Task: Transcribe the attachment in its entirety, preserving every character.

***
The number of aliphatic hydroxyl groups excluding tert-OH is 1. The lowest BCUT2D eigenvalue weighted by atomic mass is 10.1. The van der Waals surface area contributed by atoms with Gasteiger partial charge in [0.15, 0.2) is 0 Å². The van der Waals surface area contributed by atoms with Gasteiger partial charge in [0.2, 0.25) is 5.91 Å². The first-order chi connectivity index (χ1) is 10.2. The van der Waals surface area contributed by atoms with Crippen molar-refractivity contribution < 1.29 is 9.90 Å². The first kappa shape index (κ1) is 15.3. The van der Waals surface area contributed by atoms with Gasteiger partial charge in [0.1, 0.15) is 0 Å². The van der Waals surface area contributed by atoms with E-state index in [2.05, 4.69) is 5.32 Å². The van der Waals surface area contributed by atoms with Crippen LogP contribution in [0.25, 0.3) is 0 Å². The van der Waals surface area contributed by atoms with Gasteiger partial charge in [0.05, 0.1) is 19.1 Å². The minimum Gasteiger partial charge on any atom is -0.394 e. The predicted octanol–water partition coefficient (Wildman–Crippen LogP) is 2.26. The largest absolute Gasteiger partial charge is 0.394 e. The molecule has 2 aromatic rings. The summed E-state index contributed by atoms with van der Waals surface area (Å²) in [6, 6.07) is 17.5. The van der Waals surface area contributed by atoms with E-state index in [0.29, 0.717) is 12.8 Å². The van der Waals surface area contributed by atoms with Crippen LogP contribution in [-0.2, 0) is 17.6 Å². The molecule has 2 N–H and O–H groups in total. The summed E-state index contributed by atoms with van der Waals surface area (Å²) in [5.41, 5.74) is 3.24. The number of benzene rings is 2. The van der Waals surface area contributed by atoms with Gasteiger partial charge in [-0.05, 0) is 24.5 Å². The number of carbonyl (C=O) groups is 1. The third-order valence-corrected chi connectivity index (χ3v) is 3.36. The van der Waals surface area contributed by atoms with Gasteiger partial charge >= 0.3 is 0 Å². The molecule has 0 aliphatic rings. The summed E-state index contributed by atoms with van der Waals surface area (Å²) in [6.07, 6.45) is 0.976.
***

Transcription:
The number of aliphatic hydroxyl groups excluding tert-OH is 1. The lowest BCUT2D eigenvalue weighted by atomic mass is 10.1. The van der Waals surface area contributed by atoms with Gasteiger partial charge in [0.15, 0.2) is 0 Å². The van der Waals surface area contributed by atoms with Gasteiger partial charge in [0.2, 0.25) is 5.91 Å². The first-order chi connectivity index (χ1) is 10.2. The van der Waals surface area contributed by atoms with Crippen molar-refractivity contribution < 1.29 is 9.90 Å². The first kappa shape index (κ1) is 15.3. The van der Waals surface area contributed by atoms with Gasteiger partial charge in [0.1, 0.15) is 0 Å². The van der Waals surface area contributed by atoms with E-state index in [2.05, 4.69) is 5.32 Å². The van der Waals surface area contributed by atoms with Crippen LogP contribution in [0.25, 0.3) is 0 Å². The van der Waals surface area contributed by atoms with Gasteiger partial charge in [0.05, 0.1) is 19.1 Å². The minimum Gasteiger partial charge on any atom is -0.394 e. The predicted octanol–water partition coefficient (Wildman–Crippen LogP) is 2.26. The largest absolute Gasteiger partial charge is 0.394 e. The molecule has 2 aromatic rings. The summed E-state index contributed by atoms with van der Waals surface area (Å²) in [6, 6.07) is 17.5. The van der Waals surface area contributed by atoms with E-state index in [0.29, 0.717) is 12.8 Å². The van der Waals surface area contributed by atoms with Crippen LogP contribution in [-0.2, 0) is 17.6 Å². The molecule has 2 N–H and O–H groups in total. The summed E-state index contributed by atoms with van der Waals surface area (Å²) in [5.41, 5.74) is 3.24. The number of benzene rings is 2. The van der Waals surface area contributed by atoms with Gasteiger partial charge in [-0.05, 0) is 24.5 Å². The number of carbonyl (C=O) groups is 1. The third-order valence-corrected chi connectivity index (χ3v) is 3.36. The van der Waals surface area contributed by atoms with Gasteiger partial charge >= 0.3 is 0 Å². The molecule has 0 aliphatic rings. The summed E-state index contributed by atoms with van der Waals surface area (Å²) in [6.07, 6.45) is 0.976.